• test

    When will you actually click that this is my home! It should NOT be someone’s pension pot. It was certainly not sold to me as an investment for a pension fund for someone else. This is MY pension, MY retirement plan, MY HOME, why is this FACT missed every time I hear about freeholder rights. This is not an ethical investment so it has to be stopped NOW!

  • test

    To adapt Jean-Paul Sartre’s comment on soccer “the complicating factor of owning a partial interest in property is the presence of others holding other interests”

    This has to be addressed whether the interest is perpetual (freehold) or time-limited (leasehold)

    We need a national framework for co-operation between those holding property interests which applies by default to all cases of multiple interests subject to agreed and reasonable amendments which are themselves subject to safeguards.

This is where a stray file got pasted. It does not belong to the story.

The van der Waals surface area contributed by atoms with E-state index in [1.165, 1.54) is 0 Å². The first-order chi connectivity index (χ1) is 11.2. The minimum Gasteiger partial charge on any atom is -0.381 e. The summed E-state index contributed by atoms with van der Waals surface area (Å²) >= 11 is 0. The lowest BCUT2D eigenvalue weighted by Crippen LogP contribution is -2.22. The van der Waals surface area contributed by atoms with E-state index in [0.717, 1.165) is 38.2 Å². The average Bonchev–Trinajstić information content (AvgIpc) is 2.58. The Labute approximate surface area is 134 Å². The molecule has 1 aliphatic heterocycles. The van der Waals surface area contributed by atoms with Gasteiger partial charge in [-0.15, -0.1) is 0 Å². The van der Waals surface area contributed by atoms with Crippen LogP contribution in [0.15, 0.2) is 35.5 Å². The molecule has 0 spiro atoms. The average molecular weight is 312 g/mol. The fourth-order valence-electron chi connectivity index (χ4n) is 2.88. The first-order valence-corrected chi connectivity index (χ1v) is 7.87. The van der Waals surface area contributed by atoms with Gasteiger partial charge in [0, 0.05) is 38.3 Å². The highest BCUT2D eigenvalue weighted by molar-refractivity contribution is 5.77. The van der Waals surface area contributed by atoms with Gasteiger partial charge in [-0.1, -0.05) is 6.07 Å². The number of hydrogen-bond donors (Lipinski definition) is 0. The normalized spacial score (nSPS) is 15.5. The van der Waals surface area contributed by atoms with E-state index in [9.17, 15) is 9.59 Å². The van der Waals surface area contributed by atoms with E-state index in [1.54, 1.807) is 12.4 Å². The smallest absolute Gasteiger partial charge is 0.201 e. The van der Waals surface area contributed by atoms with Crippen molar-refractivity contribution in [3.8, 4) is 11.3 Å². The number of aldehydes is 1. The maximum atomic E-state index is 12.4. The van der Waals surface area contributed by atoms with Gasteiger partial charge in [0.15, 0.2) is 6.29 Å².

Take detail from existing provisions (eg party wall legislation) and add more as time allows and circumstances prompt. Have conciliators and (online?) tribunals to resolve disagreement on what is reasonable.

    No more piecemeal solutions. Impose reasonable working together on all.

  • test

    Leasehold Solutions are quite right, this residential leasehold system needs to be radically overhauled or scrapped altogether in favour of commonhold. If Commonhold is not feasible, then to reform the lease system, the cost of extending a lease should be made cheaper, get rid of the “marriage value” costs, set a maximum premium amount that a freeholder is allowed to charge and make the freeholder pay their own legal and valuation costs. The whole leasehold system as it stands now is totally UNFAIR and biased in favour of the freeholder. It goes back to Medieval times, and has NO place in 21st century Britain.